The Frederick Mahan Great Questions Grants

Provided by Frederick Mahan, Class of 1952, the purpose of the Great Questions Grants is to encourage and assist students of Gettysburg College to reflect deeply on the perennial Great Questions all humans ask about faith and reason, values, meaning, and purpose. It supports interdisciplinary explorations of the connections between faith, values, and life, including education, career, interpersonal relationships, lifestyle, ethics, mortality, truth, and personal and social transformation.

The Grants aim to (1) provide opportunities for students and faculty to explore the Great Questions and their relation to every aspect of life; (2) encourage a constructive, respectful, and receptive exchange of perspectives, with emphasis on Christianity's dialogue with other faith traditions and with secular culture; and (3) promote a close-knit community of inquirers. Its goal is to inspire action and lives consistent with one's faith and values.

Types of Projects Funded

Supported activities may include but are not necessarily limited to:

  • supporting individual students as "Mahan Fellows" by providing opportunities for leadership, inquiry or research for a summer or a semester or more (fellows need not be philosophy majors);
  • sponsorship of public lectures by visiting speakers;
  • sponsorship of visiting scholars;
  • hosting of workshops and conferences;
  • experiential projects that include travel, retreats, or explorative interaction with faith-based and other intentional communities;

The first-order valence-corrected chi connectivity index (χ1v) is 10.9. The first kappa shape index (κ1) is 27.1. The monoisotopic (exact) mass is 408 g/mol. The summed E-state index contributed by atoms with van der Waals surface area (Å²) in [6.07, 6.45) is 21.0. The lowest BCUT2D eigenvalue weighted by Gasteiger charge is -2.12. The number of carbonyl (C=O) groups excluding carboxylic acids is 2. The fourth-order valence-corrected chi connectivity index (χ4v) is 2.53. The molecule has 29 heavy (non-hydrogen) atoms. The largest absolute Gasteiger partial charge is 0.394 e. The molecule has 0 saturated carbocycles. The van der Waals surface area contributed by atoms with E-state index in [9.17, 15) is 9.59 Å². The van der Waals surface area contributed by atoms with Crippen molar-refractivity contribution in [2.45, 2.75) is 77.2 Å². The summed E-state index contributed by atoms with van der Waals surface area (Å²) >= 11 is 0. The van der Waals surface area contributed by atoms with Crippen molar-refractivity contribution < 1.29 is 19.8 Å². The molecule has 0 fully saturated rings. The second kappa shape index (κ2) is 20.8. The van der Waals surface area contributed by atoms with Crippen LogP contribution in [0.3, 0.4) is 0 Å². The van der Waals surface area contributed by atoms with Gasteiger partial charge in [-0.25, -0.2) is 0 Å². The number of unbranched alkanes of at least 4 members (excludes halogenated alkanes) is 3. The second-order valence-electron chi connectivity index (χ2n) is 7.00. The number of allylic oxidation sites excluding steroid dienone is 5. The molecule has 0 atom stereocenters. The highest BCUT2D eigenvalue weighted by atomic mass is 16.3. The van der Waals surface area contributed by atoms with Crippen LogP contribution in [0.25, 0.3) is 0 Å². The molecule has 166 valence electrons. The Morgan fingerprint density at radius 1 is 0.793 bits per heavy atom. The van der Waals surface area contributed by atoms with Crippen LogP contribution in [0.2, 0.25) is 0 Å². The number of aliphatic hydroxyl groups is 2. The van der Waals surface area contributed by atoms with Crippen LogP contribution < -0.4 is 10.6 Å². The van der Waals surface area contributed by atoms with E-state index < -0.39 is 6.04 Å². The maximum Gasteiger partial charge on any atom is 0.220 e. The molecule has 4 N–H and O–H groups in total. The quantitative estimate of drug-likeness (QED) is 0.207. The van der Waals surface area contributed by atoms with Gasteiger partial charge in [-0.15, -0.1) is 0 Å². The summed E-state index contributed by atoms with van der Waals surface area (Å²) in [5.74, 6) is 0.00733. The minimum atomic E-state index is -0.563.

• participation in off-campus conferences or workshops;
  • collaboration with the College Chapel and other campus organizations in sponsoring events and hosting activities; and
  • funding other activities or events for the broad campus community.

The Grant does not provide financial assistance for:

  • financial assistance for tuition and/or books;
  • financial assistance for normal study abroad programs in either the academic year or the summer months; and
  • post-graduation projects.

Preference is given to proposals that combine academic and experiential learning. Proposals to explore faith-based intentional communities, for example, ideally include plans to visit intentional communities and dialogue with their members. Proposals to investigate meditation or prayer across faith traditions ideally include a visit to meditation centers, ashrams, or prayer sanctuaries. Proposals to examine the relationship between images, architecture, and faith ideally include plans to scrutinize in situ examples of religious art and architecture.

Grants are typically in the $500-$750 range.

Applications are accepted from individuals, groups of individuals and campus organizations.

How to Apply

Applications for funding should include:

  • An abstract of no more than 150 words.
  • A proposal of no more than 1200 words. The proposal should clearly describe the nature and significance of the project, how it relates to the goals of the Mahan Great Questions Fund, and a statement of why it is of special interest to the applicant. All proposals must contain a timeline, an itemized budget, and an indication of other possible sources of funding.

Successful applicants will be expected to submit a report at the completion of their project.

Proposals may be submitted at any time. The next deadline for consideration of requests is March 15, 2014. Applications may be sent to Professor Steven Gimbel, Philosophy Department, Box 404 or Prospective applicants are encouraged to speak with him before writing and submitting proposals.